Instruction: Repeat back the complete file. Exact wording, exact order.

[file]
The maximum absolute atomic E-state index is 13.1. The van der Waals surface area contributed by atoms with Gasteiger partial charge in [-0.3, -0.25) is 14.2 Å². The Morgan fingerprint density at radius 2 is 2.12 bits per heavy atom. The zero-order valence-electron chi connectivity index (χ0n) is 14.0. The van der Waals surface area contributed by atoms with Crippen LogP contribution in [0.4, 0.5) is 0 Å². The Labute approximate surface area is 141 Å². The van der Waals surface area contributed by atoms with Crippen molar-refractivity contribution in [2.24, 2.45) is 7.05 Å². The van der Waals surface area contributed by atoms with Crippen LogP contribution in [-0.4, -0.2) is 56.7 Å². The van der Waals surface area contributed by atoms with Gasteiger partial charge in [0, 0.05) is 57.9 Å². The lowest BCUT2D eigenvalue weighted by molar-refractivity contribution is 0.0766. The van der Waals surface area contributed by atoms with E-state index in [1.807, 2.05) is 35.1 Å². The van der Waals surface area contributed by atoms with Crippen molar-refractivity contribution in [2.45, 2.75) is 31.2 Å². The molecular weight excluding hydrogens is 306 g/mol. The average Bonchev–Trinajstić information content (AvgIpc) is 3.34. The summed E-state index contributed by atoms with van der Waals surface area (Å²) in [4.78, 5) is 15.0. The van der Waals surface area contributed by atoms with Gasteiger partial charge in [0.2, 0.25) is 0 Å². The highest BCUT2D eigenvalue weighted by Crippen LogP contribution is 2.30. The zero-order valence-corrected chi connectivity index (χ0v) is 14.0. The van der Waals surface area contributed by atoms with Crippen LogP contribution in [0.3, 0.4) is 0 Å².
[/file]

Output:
The maximum absolute atomic E-state index is 13.1. The van der Waals surface area contributed by atoms with Gasteiger partial charge in [-0.3, -0.25) is 14.2 Å². The Morgan fingerprint density at radius 2 is 2.12 bits per heavy atom. The zero-order valence-electron chi connectivity index (χ0n) is 14.0. The van der Waals surface area contributed by atoms with Crippen LogP contribution in [0.4, 0.5) is 0 Å². The Labute approximate surface area is 141 Å². The van der Waals surface area contributed by atoms with Crippen molar-refractivity contribution in [2.24, 2.45) is 7.05 Å². The van der Waals surface area contributed by atoms with Crippen LogP contribution in [-0.4, -0.2) is 56.7 Å². The van der Waals surface area contributed by atoms with Gasteiger partial charge in [0, 0.05) is 57.9 Å². The lowest BCUT2D eigenvalue weighted by molar-refractivity contribution is 0.0766. The van der Waals surface area contributed by atoms with E-state index in [1.807, 2.05) is 35.1 Å². The van der Waals surface area contributed by atoms with Crippen molar-refractivity contribution in [2.45, 2.75) is 31.2 Å². The molecular weight excluding hydrogens is 306 g/mol. The average Bonchev–Trinajstić information content (AvgIpc) is 3.34. The summed E-state index contributed by atoms with van der Waals surface area (Å²) in [4.78, 5) is 15.0. The van der Waals surface area contributed by atoms with Gasteiger partial charge in [0.2, 0.25) is 0 Å². The highest BCUT2D eigenvalue weighted by Crippen LogP contribution is 2.30. The zero-order valence-corrected chi connectivity index (χ0v) is 14.0. The van der Waals surface area contributed by atoms with Crippen LogP contribution in [0.3, 0.4) is 0 Å².